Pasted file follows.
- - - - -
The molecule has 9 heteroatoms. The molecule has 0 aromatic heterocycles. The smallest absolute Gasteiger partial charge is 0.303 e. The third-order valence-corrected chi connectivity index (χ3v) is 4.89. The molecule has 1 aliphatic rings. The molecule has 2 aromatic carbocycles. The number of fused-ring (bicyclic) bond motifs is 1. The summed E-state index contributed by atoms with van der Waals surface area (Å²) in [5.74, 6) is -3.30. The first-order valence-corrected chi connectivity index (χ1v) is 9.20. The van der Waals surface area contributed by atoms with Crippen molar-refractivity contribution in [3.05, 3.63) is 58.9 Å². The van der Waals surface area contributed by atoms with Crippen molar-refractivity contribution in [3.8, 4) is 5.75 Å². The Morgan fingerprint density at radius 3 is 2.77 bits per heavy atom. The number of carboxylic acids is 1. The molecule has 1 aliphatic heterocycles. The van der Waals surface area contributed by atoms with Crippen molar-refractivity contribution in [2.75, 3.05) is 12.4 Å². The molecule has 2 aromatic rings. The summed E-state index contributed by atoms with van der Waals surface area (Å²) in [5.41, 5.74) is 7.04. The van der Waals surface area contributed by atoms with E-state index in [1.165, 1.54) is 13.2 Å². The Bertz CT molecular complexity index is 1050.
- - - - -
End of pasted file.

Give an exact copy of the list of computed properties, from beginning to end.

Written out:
The molecule has 9 heteroatoms. The molecule has 0 aromatic heterocycles. The smallest absolute Gasteiger partial charge is 0.303 e. The third-order valence-corrected chi connectivity index (χ3v) is 4.89. The molecule has 1 aliphatic rings. The molecule has 2 aromatic carbocycles. The number of fused-ring (bicyclic) bond motifs is 1. The summed E-state index contributed by atoms with van der Waals surface area (Å²) in [5.74, 6) is -3.30. The first-order valence-corrected chi connectivity index (χ1v) is 9.20. The van der Waals surface area contributed by atoms with Crippen molar-refractivity contribution in [3.05, 3.63) is 58.9 Å². The van der Waals surface area contributed by atoms with Crippen molar-refractivity contribution in [3.8, 4) is 5.75 Å². The Morgan fingerprint density at radius 3 is 2.77 bits per heavy atom. The number of carboxylic acids is 1. The molecule has 1 aliphatic heterocycles. The van der Waals surface area contributed by atoms with Crippen molar-refractivity contribution in [2.75, 3.05) is 12.4 Å². The molecule has 2 aromatic rings. The summed E-state index contributed by atoms with van der Waals surface area (Å²) in [5.41, 5.74) is 7.04. The van der Waals surface area contributed by atoms with E-state index in [1.165, 1.54) is 13.2 Å². The Bertz CT molecular complexity index is 1050.